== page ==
Colleges need to do better at efforts to allow free speech on campus. It’s a concern because, in recent years, there have been numerous incidents of Christians and political conservatives who have been blocked from expressing their viewpoints.
We know there are those who lean to the left who argue no such thing is happening — that it’s a myth based only on anecdotal evidence. But anecdotal evidence is about all there is when there aren’t any tools to measure such a thing. What’s more, the anecdotal evidence reported by students and on social media has increased recently.
Some Nebraskans might recall in 2017 when a University of Nebraska-Lincoln student set up a recruitment table for Turning Point USA — a right-wing organization — outside the student union on campus.
The student was ridiculed from several UNL faculty members and graduate students after setting up her table. One graduate student flipped her off and called her a “neo-fascist.” The student ended up being escorted home by police out of fear for her well-being.
Every year since Donald Trump took office, there are social media clips of students wearing Make America Great Again caps getting assaulted. One of the most infamous in 2019 showed a conservative who was hit in the face with a brutal punch at California-Berkeley.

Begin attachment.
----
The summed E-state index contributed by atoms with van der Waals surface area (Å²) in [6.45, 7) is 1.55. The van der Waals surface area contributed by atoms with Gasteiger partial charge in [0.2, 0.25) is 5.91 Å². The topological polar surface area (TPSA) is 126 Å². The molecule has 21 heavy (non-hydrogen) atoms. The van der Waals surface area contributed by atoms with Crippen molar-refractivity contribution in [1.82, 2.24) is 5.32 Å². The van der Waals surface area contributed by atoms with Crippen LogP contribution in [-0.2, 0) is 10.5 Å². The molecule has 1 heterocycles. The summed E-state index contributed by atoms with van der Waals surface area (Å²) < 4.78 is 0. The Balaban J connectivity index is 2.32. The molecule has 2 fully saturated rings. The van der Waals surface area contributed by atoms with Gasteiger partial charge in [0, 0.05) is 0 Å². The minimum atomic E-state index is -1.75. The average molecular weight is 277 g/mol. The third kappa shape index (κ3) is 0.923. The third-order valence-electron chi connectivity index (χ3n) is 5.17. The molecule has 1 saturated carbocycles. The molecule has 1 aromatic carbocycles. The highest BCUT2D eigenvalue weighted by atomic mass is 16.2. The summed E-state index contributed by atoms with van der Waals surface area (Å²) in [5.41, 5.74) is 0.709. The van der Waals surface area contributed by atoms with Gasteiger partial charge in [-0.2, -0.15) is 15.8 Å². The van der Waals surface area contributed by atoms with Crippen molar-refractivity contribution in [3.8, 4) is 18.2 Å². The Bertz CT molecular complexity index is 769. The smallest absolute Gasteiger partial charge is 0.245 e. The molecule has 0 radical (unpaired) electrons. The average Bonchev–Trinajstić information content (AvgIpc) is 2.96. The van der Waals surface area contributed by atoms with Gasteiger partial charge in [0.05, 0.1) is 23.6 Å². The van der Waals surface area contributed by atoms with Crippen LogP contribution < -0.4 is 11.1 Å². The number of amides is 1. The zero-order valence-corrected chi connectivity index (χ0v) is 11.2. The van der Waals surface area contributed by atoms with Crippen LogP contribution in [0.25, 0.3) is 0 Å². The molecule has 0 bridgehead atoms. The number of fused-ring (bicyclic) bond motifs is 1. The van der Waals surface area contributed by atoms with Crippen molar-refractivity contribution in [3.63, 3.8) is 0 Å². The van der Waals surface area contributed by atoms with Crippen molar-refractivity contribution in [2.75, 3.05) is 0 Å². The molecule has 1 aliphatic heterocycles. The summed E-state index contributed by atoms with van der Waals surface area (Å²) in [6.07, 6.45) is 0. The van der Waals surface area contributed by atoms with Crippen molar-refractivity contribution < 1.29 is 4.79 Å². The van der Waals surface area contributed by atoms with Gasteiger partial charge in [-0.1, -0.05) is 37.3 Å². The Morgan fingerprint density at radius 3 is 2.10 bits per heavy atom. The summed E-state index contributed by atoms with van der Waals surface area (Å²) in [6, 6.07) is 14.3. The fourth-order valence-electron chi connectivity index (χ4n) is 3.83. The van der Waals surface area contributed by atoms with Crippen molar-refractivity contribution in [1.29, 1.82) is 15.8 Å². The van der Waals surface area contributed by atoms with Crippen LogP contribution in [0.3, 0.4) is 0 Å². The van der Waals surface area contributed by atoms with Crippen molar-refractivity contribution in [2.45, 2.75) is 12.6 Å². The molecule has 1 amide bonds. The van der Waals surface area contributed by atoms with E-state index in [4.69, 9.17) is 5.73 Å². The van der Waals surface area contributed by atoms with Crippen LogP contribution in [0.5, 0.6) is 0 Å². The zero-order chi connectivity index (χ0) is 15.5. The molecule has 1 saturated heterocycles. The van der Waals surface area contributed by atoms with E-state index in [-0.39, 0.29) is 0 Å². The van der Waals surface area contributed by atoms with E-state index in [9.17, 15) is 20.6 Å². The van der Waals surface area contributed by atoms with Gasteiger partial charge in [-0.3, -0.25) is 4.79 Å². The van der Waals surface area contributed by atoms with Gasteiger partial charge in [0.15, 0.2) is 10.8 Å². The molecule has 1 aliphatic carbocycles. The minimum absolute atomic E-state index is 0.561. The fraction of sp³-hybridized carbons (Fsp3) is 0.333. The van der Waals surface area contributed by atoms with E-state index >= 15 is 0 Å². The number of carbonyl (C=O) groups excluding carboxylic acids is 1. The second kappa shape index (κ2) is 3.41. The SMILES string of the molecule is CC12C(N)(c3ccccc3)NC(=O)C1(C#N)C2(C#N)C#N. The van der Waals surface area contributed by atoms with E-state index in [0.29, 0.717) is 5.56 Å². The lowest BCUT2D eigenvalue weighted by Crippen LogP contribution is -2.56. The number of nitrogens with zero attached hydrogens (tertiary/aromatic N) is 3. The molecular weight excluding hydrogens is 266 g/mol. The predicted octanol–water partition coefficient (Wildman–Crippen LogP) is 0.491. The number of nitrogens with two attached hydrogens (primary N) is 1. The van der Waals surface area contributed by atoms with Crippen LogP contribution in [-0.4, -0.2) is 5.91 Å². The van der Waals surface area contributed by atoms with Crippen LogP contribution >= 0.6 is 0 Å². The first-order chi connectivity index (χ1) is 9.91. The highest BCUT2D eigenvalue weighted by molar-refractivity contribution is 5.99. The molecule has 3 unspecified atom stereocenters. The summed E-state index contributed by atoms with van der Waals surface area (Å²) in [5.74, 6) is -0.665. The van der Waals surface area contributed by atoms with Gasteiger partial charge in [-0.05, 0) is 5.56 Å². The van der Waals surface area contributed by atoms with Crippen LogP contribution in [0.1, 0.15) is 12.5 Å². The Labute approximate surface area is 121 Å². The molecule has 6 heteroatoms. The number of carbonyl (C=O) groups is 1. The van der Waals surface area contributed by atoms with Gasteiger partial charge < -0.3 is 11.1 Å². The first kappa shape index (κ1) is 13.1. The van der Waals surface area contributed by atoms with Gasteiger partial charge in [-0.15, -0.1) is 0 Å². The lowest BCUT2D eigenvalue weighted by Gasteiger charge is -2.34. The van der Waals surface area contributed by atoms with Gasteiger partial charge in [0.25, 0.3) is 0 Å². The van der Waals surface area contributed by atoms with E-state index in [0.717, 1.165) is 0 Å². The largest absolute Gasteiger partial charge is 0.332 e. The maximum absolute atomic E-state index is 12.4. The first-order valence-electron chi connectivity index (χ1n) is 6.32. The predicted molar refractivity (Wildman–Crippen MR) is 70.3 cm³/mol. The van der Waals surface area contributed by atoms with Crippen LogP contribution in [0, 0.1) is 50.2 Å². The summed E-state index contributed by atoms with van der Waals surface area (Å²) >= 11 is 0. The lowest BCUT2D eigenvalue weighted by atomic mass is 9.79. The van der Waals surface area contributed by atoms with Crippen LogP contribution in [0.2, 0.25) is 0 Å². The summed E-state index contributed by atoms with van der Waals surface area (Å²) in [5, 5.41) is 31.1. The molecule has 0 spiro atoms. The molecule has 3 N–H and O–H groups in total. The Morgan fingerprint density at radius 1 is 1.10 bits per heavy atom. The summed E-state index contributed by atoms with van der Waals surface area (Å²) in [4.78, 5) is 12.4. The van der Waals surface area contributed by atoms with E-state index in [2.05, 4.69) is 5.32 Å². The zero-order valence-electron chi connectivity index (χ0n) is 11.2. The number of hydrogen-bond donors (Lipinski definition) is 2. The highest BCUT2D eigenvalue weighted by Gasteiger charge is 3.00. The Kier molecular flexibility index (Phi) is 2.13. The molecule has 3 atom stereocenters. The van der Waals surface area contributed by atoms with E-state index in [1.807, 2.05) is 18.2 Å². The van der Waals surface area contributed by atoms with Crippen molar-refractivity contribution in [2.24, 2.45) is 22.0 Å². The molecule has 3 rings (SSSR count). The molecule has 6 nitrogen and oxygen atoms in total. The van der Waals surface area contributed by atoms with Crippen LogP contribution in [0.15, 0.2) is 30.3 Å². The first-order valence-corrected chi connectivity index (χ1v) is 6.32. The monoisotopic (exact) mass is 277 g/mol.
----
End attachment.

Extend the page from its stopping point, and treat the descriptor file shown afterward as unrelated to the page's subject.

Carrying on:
Where is the tolerance? Where is the freedom of ideas that college campuses were known for? Where is the attempt to find truth? Since when does disagreeing with another’s point of view give another the right to shout vulgarities, destroy property or assault another?
In 2019, for example, Republicans at Chico State College were attacked by some who disagreed with their political beliefs. In another incident last year in California, the former president of the Sacramento State College Republicans was physically attacked by another student.
Some colleges have enacted policies or regulations that prohibit or punish certain types of speech. While there might be good intent with such legislation, it becomes a slippery slope when college administrators and faculty start to determine what is demeaning, uncivil or discriminatory. In addition, only some groups are afforded such protections.
Part of a strong First Amendment requires active participation and defense of free speech. That isn’t always easy. And it’s not always comfortable.
It is time for all professors and all media to move beyond picking out favorite causes and allow all types of dissenting opinions. And if we the people don’t speak up, it will keep getting worse. Someday it may even be gone.